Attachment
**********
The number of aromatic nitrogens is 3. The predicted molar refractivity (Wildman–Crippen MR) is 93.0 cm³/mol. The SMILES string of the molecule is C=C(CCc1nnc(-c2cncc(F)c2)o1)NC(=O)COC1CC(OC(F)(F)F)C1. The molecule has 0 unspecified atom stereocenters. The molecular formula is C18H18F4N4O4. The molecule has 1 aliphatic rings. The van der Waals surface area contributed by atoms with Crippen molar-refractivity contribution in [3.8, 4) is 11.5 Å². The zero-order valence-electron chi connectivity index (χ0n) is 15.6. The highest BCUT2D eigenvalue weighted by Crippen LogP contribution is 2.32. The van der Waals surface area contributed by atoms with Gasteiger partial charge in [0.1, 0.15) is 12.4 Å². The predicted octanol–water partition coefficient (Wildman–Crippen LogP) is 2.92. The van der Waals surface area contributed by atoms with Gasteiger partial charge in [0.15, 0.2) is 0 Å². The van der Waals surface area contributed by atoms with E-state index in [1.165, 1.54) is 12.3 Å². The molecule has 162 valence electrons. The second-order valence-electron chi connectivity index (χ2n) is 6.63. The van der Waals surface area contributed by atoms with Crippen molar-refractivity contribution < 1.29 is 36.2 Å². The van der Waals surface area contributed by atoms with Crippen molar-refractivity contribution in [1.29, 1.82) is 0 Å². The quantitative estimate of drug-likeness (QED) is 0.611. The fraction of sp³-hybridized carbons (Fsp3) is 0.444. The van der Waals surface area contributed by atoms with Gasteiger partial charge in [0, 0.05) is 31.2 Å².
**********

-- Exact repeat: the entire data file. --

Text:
The number of aromatic nitrogens is 3. The predicted molar refractivity (Wildman–Crippen MR) is 93.0 cm³/mol. The SMILES string of the molecule is C=C(CCc1nnc(-c2cncc(F)c2)o1)NC(=O)COC1CC(OC(F)(F)F)C1. The molecule has 0 unspecified atom stereocenters. The molecular formula is C18H18F4N4O4. The molecule has 1 aliphatic rings. The van der Waals surface area contributed by atoms with Crippen molar-refractivity contribution in [3.8, 4) is 11.5 Å². The zero-order valence-electron chi connectivity index (χ0n) is 15.6. The highest BCUT2D eigenvalue weighted by Crippen LogP contribution is 2.32. The van der Waals surface area contributed by atoms with Gasteiger partial charge in [0.1, 0.15) is 12.4 Å². The predicted octanol–water partition coefficient (Wildman–Crippen LogP) is 2.92. The van der Waals surface area contributed by atoms with Gasteiger partial charge in [0.15, 0.2) is 0 Å². The van der Waals surface area contributed by atoms with E-state index in [1.165, 1.54) is 12.3 Å². The molecule has 162 valence electrons. The second-order valence-electron chi connectivity index (χ2n) is 6.63. The van der Waals surface area contributed by atoms with Crippen molar-refractivity contribution < 1.29 is 36.2 Å². The van der Waals surface area contributed by atoms with Crippen molar-refractivity contribution in [1.29, 1.82) is 0 Å². The quantitative estimate of drug-likeness (QED) is 0.611. The fraction of sp³-hybridized carbons (Fsp3) is 0.444. The van der Waals surface area contributed by atoms with Gasteiger partial charge in [0, 0.05) is 31.2 Å².